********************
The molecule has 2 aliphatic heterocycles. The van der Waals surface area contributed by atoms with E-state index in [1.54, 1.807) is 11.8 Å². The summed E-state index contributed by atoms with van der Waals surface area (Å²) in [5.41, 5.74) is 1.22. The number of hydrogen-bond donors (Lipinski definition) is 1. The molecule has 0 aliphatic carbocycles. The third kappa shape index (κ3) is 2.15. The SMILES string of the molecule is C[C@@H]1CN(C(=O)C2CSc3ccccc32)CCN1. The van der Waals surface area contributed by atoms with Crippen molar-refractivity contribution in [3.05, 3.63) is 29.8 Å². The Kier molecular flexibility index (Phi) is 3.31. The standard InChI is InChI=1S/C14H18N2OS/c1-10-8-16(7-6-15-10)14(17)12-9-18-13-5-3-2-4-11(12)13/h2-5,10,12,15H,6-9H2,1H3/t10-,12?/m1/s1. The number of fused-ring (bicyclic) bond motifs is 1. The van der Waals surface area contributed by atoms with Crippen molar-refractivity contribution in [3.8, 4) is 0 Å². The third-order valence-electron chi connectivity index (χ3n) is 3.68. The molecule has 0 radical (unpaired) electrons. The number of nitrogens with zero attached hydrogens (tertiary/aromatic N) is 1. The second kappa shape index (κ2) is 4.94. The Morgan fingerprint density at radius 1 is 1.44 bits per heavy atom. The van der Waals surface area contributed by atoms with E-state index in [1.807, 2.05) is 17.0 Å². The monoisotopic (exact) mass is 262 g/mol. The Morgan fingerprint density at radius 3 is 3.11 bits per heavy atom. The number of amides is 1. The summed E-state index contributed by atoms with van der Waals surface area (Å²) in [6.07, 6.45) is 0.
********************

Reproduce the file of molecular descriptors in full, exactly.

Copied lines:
The molecule has 2 aliphatic heterocycles. The van der Waals surface area contributed by atoms with E-state index in [1.54, 1.807) is 11.8 Å². The summed E-state index contributed by atoms with van der Waals surface area (Å²) in [5.41, 5.74) is 1.22. The number of hydrogen-bond donors (Lipinski definition) is 1. The molecule has 0 aliphatic carbocycles. The third kappa shape index (κ3) is 2.15. The SMILES string of the molecule is C[C@@H]1CN(C(=O)C2CSc3ccccc32)CCN1. The van der Waals surface area contributed by atoms with Crippen molar-refractivity contribution in [3.05, 3.63) is 29.8 Å². The Kier molecular flexibility index (Phi) is 3.31. The standard InChI is InChI=1S/C14H18N2OS/c1-10-8-16(7-6-15-10)14(17)12-9-18-13-5-3-2-4-11(12)13/h2-5,10,12,15H,6-9H2,1H3/t10-,12?/m1/s1. The number of fused-ring (bicyclic) bond motifs is 1. The van der Waals surface area contributed by atoms with Crippen molar-refractivity contribution in [3.8, 4) is 0 Å². The third-order valence-electron chi connectivity index (χ3n) is 3.68. The molecule has 0 radical (unpaired) electrons. The number of nitrogens with zero attached hydrogens (tertiary/aromatic N) is 1. The second kappa shape index (κ2) is 4.94. The Morgan fingerprint density at radius 1 is 1.44 bits per heavy atom. The van der Waals surface area contributed by atoms with E-state index in [1.807, 2.05) is 17.0 Å². The monoisotopic (exact) mass is 262 g/mol. The Morgan fingerprint density at radius 3 is 3.11 bits per heavy atom. The number of amides is 1. The summed E-state index contributed by atoms with van der Waals surface area (Å²) in [6.07, 6.45) is 0.